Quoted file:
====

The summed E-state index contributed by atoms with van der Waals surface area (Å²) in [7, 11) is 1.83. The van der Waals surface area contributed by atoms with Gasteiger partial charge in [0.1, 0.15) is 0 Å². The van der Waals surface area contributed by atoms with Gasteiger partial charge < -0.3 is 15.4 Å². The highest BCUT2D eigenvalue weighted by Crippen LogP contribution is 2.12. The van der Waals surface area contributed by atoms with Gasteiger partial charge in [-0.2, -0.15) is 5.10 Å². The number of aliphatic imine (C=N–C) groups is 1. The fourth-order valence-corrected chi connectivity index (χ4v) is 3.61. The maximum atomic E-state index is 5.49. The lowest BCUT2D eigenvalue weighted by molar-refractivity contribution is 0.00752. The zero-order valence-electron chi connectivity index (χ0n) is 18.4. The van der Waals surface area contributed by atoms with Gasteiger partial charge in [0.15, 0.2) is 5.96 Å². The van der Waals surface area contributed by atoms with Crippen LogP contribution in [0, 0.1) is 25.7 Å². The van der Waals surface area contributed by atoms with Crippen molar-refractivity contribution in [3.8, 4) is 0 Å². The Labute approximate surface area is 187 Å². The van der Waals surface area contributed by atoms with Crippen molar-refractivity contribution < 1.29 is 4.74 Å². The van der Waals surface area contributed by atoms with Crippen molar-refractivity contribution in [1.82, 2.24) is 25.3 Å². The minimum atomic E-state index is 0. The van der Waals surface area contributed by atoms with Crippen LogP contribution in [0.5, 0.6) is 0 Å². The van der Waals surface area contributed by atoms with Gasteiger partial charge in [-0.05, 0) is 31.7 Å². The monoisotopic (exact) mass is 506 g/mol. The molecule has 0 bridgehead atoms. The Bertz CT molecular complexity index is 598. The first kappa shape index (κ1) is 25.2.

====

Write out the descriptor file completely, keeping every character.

The summed E-state index contributed by atoms with van der Waals surface area (Å²) in [7, 11) is 1.83. The van der Waals surface area contributed by atoms with Gasteiger partial charge in [0.1, 0.15) is 0 Å². The van der Waals surface area contributed by atoms with Gasteiger partial charge < -0.3 is 15.4 Å². The highest BCUT2D eigenvalue weighted by Crippen LogP contribution is 2.12. The van der Waals surface area contributed by atoms with Gasteiger partial charge in [-0.2, -0.15) is 5.10 Å². The number of aliphatic imine (C=N–C) groups is 1. The fourth-order valence-corrected chi connectivity index (χ4v) is 3.61. The maximum atomic E-state index is 5.49. The lowest BCUT2D eigenvalue weighted by molar-refractivity contribution is 0.00752. The zero-order valence-electron chi connectivity index (χ0n) is 18.4. The van der Waals surface area contributed by atoms with Gasteiger partial charge in [0.15, 0.2) is 5.96 Å². The van der Waals surface area contributed by atoms with Crippen LogP contribution in [0, 0.1) is 25.7 Å². The van der Waals surface area contributed by atoms with Crippen molar-refractivity contribution in [3.8, 4) is 0 Å². The Labute approximate surface area is 187 Å². The van der Waals surface area contributed by atoms with Crippen molar-refractivity contribution < 1.29 is 4.74 Å². The van der Waals surface area contributed by atoms with Crippen molar-refractivity contribution in [1.82, 2.24) is 25.3 Å². The minimum atomic E-state index is 0. The van der Waals surface area contributed by atoms with Crippen LogP contribution in [0.5, 0.6) is 0 Å². The van der Waals surface area contributed by atoms with Gasteiger partial charge in [-0.05, 0) is 31.7 Å². The monoisotopic (exact) mass is 506 g/mol. The molecule has 0 bridgehead atoms. The Bertz CT molecular complexity index is 598. The first kappa shape index (κ1) is 25.2.